The Girls in STEM initiative, led by Columbia University, is coming to Miami. The program, launched by Columbia University’s School of Professional Studies, is in its second year and will be taking place in 4 cities across the nation including San Francisco, Washington D.C., New York City and Miami. The program aims to address the gender gap seen in STEM fields and encourage underrepresented high school students to consider entering a STEM (science, technology, engineering and math) field.
“Improving the access to, and quality of, STEM education is the key to increasing equality and a competitive edge in one of the most important business sectors for the future,” says Jason Wingard, Dean of the School of Professional Studies.
The program helps support students by providing hands-on instruction in STEM fields as well as connecting them with mentors and the resources needed to help participants prepare for pursuing STEM in college. All selected students receive a scholarship to attend.
Selected tech leaders in each market have been invited to share how they overcame challenges, their current work and career path that led to their success in the STEM field. Participants will share their stories and encourage more women to enter the field. The CEO of PROTECH, Deborah Vazquez, was invited due to her unique career path starting as a software developer, then becoming a global software executive before launching her own technology recruiting firm almost 20 years ago. She will share advice on the importance of career planning and discuss tech career disciplines that are trending to be in high demand and low talent supply.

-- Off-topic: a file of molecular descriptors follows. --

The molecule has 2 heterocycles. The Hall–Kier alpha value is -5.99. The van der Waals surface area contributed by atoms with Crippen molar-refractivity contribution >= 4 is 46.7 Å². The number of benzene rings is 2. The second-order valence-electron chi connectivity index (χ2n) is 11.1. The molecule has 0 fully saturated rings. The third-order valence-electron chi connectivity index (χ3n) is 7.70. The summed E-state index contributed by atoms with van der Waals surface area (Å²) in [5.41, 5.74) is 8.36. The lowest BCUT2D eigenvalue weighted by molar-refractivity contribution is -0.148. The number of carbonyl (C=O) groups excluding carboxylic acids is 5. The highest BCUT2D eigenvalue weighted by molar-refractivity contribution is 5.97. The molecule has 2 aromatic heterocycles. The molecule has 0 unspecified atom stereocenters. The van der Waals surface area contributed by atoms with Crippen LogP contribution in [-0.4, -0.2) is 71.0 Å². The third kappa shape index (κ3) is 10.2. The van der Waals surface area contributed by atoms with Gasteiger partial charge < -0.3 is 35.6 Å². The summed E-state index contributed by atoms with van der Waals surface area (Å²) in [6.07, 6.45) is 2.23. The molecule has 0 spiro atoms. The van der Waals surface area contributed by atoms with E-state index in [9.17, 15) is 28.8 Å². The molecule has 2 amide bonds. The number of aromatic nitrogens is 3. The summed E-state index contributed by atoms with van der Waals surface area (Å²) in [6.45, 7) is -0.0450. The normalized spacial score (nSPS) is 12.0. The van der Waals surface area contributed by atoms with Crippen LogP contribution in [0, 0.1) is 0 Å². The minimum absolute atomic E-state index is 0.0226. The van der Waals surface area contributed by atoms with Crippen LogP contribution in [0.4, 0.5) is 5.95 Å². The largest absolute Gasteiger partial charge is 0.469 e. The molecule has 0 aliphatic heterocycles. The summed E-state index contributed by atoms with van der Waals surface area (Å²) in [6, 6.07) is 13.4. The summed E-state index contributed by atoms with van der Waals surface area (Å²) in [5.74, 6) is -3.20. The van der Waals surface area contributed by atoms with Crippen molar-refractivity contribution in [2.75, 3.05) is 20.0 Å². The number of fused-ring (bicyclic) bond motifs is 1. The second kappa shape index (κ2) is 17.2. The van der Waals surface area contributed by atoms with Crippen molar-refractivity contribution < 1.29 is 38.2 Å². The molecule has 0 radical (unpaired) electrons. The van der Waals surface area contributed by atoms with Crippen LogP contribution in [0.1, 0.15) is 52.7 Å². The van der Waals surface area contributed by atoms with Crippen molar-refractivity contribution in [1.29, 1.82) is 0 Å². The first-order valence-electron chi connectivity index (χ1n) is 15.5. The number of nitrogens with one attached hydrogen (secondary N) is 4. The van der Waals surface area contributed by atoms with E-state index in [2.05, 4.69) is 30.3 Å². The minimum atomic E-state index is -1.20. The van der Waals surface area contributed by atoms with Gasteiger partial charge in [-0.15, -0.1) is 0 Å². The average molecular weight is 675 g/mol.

“I’m honored to be a speaker at Columbia University’s STEM initiative. I’m pleased to see that Miami is one of the four cities selected for this important event. A critical underpinning of the global economy is technology; it’s a fundamental part of every organization’s business model. Diversity is key for companies to be competitive. For America to continue to lead in the global economy, it’s more important than ever to have programs like this to encourage and support women to participate in STEM programs,” said Deborah Vazquez.
Follow the program on Twitter with hashtag: #CUgirlsinSTEM
Learn more about the initiative here: http://sps.columbia.edu/girls-in-stem